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Symphony
A SLICE OF HEAVEN FROM THE SANTA ROSA SYMPHONY
by Steve Osborn
Sunday, January 13, 2019
Under its vibrant new music director, Francesco Lecce-Chong, the Santa Rosa Symphony this past Sunday offered a nearly perfect afternoon of Mozart (Symphony No. 40) and Mahler (Symphony No. 4). While the two works share a common digit, the only element uniting them is genius. They made for a dazzlin...
Recital
KHOZYAINOV'S BRILLIANT PIANISM IN MILL VALLEY RECITAL
by Abby Wasserman
Sunday, January 13, 2019
In its third concert of the season the Mill Valley Chamber Music Society Jan. 13 presented Russian virtuoso Nikolay Khozyainov. His intelligent and sensitive interpretations, masterful pedal work, and virtuoso technique left the near-capacity audience in Mt. Tamalpais Methodist Church astounded and ...
Chamber
A COMPLETE MUSICAL PACKAGE IN ARRON'S OAKMONT RECITAL
by Terry McNeill
Thursday, January 10, 2019
Cellist Edward Arron has been a welcome artist at the Music at Oakmont series, and after his Jan. 10 recital it’s easy to understand his popularity. His artistry is a complete package, with potent instrumental technique wedded to integral musical conceptions. In a nearly flawless concert with pian...
Choral and Vocal
COMPELLING WEILL HALL MESSIAH ORATORIO FROM THE ABS
by Terry McNeill
Saturday, December 15, 2018
Each holiday season when a Classical Sonoma reviewer is assigned to cover a concert with Handel’s seminal Oratorio The Messiah, the question arises about what new commentary can possibly apply to the often performed choral work. Well, if it’s the American Bach Soloists performing the piece, written...
Opera
PURCELL'S DIDO IN YOUTHFUL SSU OPERA
by Abby Wasserman
Wednesday, December 05, 2018
A doomed royal love affair, the theme of Purcell’s Dido and Aeneas, was brought to lovely life at Sonoma State University Dec. 5 in the school’s Schroeder Hall. Conducted by faculty member Zachary Gordin, who also played continuo, the performance was only the second opera production presented by the...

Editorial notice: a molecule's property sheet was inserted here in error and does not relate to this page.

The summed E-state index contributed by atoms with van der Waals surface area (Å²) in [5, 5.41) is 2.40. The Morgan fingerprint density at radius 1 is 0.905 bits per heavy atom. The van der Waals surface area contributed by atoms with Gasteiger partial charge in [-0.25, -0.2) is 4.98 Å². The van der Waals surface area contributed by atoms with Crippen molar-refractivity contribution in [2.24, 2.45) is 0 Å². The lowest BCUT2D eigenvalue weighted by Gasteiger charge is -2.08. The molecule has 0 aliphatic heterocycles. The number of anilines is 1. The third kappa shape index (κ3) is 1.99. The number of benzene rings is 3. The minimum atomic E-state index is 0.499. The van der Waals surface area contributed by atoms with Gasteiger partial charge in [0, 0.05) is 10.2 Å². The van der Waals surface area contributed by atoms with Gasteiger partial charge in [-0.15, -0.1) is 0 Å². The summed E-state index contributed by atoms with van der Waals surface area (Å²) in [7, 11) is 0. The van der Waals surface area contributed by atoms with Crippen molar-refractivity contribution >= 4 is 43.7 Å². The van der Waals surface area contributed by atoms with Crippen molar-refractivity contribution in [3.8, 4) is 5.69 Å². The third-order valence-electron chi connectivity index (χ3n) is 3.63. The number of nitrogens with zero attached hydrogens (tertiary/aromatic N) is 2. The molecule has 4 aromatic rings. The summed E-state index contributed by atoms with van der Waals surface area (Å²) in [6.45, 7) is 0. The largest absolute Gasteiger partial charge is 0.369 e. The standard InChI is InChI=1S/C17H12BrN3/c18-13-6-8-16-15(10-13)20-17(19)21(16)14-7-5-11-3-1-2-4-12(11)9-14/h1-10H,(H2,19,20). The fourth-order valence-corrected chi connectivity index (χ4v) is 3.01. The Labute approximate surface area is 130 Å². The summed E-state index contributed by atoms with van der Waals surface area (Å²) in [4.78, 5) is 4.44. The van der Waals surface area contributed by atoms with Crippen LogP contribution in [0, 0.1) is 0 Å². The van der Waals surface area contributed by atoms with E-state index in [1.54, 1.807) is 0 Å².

Symphony
SANTA ROSA SYMPHONY HERALDS THE HOLIDAYS
by Steve Osborn
Sunday, December 02, 2018
Antlers are typical headgear during the holiday season, but the ushers and one bassist at the Santa Rosa Symphony concert on Dec. 2 sported apples atop their heads. The red fruits were festive but perplexing until the orchestra began Rossini’s “William Tell” overture, at which point even the dull-wi...
Symphony
A HERO'S ODYSSEY IN SO CO PHIL CONCERT
by Art Hofmann
Sunday, November 18, 2018
The audience at the Sonoma County Philharmonic’s Nov. 18 concert was warned at the outset that the old Santa Rosa High School auditorium boiler was turned off, and there was a steady eminently audible tone in the hall. Conductor Norman Gamboa said the tone was an A, a high one. But there it was, a...
Recital
MTA BENEFIT CONCERT FEATURES FAURE, DVORAK, JANACEK AND BARBER WORKS
by Terry McNeill
Sunday, November 11, 2018
In a splendid concert Nov. 11 the Music Teachers Association of California, Sonoma County Chapter, presented their sixth annual benefit concert before 40 avid listeners in the Santa Rosa home of Helen Howard and Robert Yeats. Highlights of the performances, involving eight musicians in various perf...
Recital
SERKIN'S SINGULAR MOZART AND BACH PLAYING IN WEILL RECITAL
by Terry McNeill
Friday, November 09, 2018